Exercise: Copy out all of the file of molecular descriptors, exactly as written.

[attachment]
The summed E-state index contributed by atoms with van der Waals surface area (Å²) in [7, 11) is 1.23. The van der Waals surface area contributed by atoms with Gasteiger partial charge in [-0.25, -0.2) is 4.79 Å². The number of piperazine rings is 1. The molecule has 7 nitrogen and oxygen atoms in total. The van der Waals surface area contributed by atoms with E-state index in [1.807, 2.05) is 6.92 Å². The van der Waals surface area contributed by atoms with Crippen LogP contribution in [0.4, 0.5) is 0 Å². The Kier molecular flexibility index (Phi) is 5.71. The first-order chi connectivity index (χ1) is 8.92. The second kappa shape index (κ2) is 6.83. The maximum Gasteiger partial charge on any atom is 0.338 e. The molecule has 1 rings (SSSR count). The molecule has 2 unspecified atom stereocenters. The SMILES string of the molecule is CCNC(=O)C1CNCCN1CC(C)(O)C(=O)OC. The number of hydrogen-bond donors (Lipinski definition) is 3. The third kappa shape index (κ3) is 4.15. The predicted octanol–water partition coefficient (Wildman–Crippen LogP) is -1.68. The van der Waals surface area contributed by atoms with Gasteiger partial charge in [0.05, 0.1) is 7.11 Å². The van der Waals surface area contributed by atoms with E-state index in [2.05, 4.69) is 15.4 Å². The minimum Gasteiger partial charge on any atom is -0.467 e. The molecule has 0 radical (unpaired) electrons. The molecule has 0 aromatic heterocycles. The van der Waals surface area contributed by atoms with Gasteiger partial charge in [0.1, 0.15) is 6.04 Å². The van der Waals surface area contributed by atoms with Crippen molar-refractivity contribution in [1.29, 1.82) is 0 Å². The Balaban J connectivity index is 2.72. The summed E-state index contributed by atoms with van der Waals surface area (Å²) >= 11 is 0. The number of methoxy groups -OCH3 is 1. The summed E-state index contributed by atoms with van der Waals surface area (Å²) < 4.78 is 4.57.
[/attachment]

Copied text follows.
The summed E-state index contributed by atoms with van der Waals surface area (Å²) in [7, 11) is 1.23. The van der Waals surface area contributed by atoms with Gasteiger partial charge in [-0.25, -0.2) is 4.79 Å². The number of piperazine rings is 1. The molecule has 7 nitrogen and oxygen atoms in total. The van der Waals surface area contributed by atoms with E-state index in [1.807, 2.05) is 6.92 Å². The van der Waals surface area contributed by atoms with Crippen LogP contribution in [0.4, 0.5) is 0 Å². The Kier molecular flexibility index (Phi) is 5.71. The first-order chi connectivity index (χ1) is 8.92. The second kappa shape index (κ2) is 6.83. The maximum Gasteiger partial charge on any atom is 0.338 e. The molecule has 1 rings (SSSR count). The molecule has 2 unspecified atom stereocenters. The SMILES string of the molecule is CCNC(=O)C1CNCCN1CC(C)(O)C(=O)OC. The number of hydrogen-bond donors (Lipinski definition) is 3. The third kappa shape index (κ3) is 4.15. The predicted octanol–water partition coefficient (Wildman–Crippen LogP) is -1.68. The van der Waals surface area contributed by atoms with Gasteiger partial charge in [0.05, 0.1) is 7.11 Å². The van der Waals surface area contributed by atoms with E-state index in [2.05, 4.69) is 15.4 Å². The minimum Gasteiger partial charge on any atom is -0.467 e. The molecule has 0 radical (unpaired) electrons. The molecule has 0 aromatic heterocycles. The van der Waals surface area contributed by atoms with Gasteiger partial charge in [0.1, 0.15) is 6.04 Å². The van der Waals surface area contributed by atoms with Crippen molar-refractivity contribution in [1.29, 1.82) is 0 Å². The Balaban J connectivity index is 2.72. The summed E-state index contributed by atoms with van der Waals surface area (Å²) >= 11 is 0. The number of methoxy groups -OCH3 is 1. The summed E-state index contributed by atoms with van der Waals surface area (Å²) < 4.78 is 4.57.